Thanks for reassurance everyone.
I will try to make things ok when they come back.
This has just been a shitty week tbh.

Notafoodbabyanymore Sun 05-May-13 15:57:53

I reckon most new parents have found themselves in very similar situations, please don't worry. Your lovely baby will not remember this at all, nor will she be scarred for life.

Use this as a good opportunity to talk through some of the differences in your parenting styles and ideas for conflict resolution in future so it doesn't become a habit. Obviously wait until your both calm to have that conversation!

And go easy on yourself and your dh. Having a baby is physically and emotionally exhausting and you will both make mistakes. Nobody's perfect, and your dd will be ok as long as she knows she's loved.

brew Try to get some rest.

marriedinwhiteagain Sun 05-May-13 15:58:42

Your dd won't remember. The first weeks are a teeny part of motherhood. You got this wrong - DH got the dummy stuff wrong. Next time make sure there is a sterilised dummy in the fridge at least he was sterilising them - my DH wd have run it under the tap and I'd have been none the wiser (seems to recall ds surviving a bottle made in an unsterilised bottle and with tap water at that stage). As ds wd say now "chill ur bean mum"

All will be well - we all make mistakes.

emeraldgirl1 Sun 05-May-13 16:00:57

Thing is we are quite a bickery couple but we have been v v happily together for years and years and (honestly!!) have a great relationship. Bickering in front of her probably isn't great either so I do know we should work on that. It is a bad habit we have got into over the years. Screaming rows are just not ok though.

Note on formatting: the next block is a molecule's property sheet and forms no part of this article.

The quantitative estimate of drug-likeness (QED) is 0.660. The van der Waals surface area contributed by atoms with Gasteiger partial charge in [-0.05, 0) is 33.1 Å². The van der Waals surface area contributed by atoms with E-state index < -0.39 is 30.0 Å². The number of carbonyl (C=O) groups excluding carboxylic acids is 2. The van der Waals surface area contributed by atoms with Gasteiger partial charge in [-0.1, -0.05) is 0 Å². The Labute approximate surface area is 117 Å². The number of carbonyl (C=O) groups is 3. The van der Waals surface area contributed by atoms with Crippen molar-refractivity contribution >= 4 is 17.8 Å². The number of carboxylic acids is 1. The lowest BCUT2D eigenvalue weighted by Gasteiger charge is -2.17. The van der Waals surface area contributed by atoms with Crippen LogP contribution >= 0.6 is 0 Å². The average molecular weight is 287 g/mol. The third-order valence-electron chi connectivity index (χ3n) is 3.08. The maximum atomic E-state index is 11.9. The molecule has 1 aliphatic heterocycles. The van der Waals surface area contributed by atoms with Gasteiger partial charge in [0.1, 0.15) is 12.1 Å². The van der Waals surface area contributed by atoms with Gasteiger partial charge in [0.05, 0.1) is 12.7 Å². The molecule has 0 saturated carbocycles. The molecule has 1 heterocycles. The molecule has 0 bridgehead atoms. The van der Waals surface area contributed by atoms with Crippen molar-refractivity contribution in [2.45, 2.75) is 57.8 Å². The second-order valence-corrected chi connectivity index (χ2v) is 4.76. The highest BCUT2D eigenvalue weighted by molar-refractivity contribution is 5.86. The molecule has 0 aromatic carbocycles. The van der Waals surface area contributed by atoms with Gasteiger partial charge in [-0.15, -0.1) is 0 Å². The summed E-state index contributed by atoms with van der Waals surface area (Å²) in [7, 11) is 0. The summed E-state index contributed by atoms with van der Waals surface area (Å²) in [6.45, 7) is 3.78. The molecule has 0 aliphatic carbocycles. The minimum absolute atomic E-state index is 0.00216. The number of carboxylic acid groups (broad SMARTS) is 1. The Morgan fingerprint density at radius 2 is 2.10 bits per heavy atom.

NaturalBaby Sun 05-May-13 16:01:30

You are both at the end of your tether and I very much doubt that it will be the last time you both scream and shout at each other in front of your DD. You have not damaged her forever, but you do need to support each other and be kind to each other.

When I'm at my wits end I do stuff like that - instead of stopping my dc's from arguing and fighting at bedtime I end up sorting the recycling downstairs then taking it out on DH the minute he gets home from work. Parenting is not glamorous, it'll bring out the very worst in you both, put your feet up and get some rest while you can!

GiveMumABreak Sun 05-May-13 16:02:21

It gets easier i promise flowers

emeraldgirl1 Sun 05-May-13 16:04:24

NaturalBaby thank you, but the physical part scared me, I have a vision of poor DD seeing me hit her dad and I just feel awful. Ugh. I can't shake off how ugly it must have looked. I am trying so hard to give her a calm and relaxed little life. It is the thing that matters most to me and then I go and do the opposite sad